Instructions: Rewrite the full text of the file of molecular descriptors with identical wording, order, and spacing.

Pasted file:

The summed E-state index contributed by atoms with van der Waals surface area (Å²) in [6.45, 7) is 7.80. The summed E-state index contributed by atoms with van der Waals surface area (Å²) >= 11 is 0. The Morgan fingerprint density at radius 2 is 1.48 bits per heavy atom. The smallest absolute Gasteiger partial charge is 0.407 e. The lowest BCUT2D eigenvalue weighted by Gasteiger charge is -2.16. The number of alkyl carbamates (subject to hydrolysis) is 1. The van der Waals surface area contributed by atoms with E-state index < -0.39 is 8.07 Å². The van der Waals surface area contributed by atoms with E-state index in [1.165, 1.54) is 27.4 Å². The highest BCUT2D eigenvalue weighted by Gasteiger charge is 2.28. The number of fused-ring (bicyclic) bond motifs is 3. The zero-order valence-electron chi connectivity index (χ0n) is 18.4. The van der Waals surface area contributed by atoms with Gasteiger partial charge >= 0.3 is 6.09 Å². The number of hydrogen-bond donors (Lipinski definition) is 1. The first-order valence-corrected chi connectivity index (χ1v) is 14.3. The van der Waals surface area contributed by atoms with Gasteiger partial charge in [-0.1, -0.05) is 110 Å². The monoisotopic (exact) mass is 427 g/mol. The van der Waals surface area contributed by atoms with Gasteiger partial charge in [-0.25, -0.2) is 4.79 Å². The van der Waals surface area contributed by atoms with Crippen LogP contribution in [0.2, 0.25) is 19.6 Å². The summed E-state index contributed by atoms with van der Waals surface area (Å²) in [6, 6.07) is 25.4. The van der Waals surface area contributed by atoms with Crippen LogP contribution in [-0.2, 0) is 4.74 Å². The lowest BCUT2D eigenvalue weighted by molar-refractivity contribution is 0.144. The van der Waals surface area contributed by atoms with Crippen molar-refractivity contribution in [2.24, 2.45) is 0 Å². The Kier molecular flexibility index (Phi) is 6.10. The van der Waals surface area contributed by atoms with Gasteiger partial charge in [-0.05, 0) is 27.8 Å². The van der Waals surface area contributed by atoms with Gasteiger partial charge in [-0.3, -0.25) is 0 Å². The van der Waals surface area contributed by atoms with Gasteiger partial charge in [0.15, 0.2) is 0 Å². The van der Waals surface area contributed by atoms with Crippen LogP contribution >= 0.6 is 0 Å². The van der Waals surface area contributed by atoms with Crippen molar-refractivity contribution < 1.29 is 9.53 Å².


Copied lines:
The summed E-state index contributed by atoms with van der Waals surface area (Å²) in [6.45, 7) is 7.80. The summed E-state index contributed by atoms with van der Waals surface area (Å²) >= 11 is 0. The Morgan fingerprint density at radius 2 is 1.48 bits per heavy atom. The smallest absolute Gasteiger partial charge is 0.407 e. The lowest BCUT2D eigenvalue weighted by Gasteiger charge is -2.16. The number of alkyl carbamates (subject to hydrolysis) is 1. The van der Waals surface area contributed by atoms with E-state index < -0.39 is 8.07 Å². The van der Waals surface area contributed by atoms with E-state index in [1.165, 1.54) is 27.4 Å². The highest BCUT2D eigenvalue weighted by Gasteiger charge is 2.28. The number of fused-ring (bicyclic) bond motifs is 3. The zero-order valence-electron chi connectivity index (χ0n) is 18.4. The van der Waals surface area contributed by atoms with Gasteiger partial charge >= 0.3 is 6.09 Å². The number of hydrogen-bond donors (Lipinski definition) is 1. The first-order valence-corrected chi connectivity index (χ1v) is 14.3. The van der Waals surface area contributed by atoms with Gasteiger partial charge in [-0.1, -0.05) is 110 Å². The monoisotopic (exact) mass is 427 g/mol. The van der Waals surface area contributed by atoms with Gasteiger partial charge in [-0.25, -0.2) is 4.79 Å². The van der Waals surface area contributed by atoms with Crippen LogP contribution in [0.2, 0.25) is 19.6 Å². The summed E-state index contributed by atoms with van der Waals surface area (Å²) in [6, 6.07) is 25.4. The van der Waals surface area contributed by atoms with Crippen LogP contribution in [-0.2, 0) is 4.74 Å². The lowest BCUT2D eigenvalue weighted by molar-refractivity contribution is 0.144. The van der Waals surface area contributed by atoms with Crippen molar-refractivity contribution in [2.24, 2.45) is 0 Å². The Kier molecular flexibility index (Phi) is 6.10. The van der Waals surface area contributed by atoms with Gasteiger partial charge in [-0.05, 0) is 27.8 Å². The van der Waals surface area contributed by atoms with Gasteiger partial charge in [-0.3, -0.25) is 0 Å². The van der Waals surface area contributed by atoms with Gasteiger partial charge in [0.15, 0.2) is 0 Å². The van der Waals surface area contributed by atoms with Crippen LogP contribution >= 0.6 is 0 Å². The van der Waals surface area contributed by atoms with Crippen molar-refractivity contribution < 1.29 is 9.53 Å².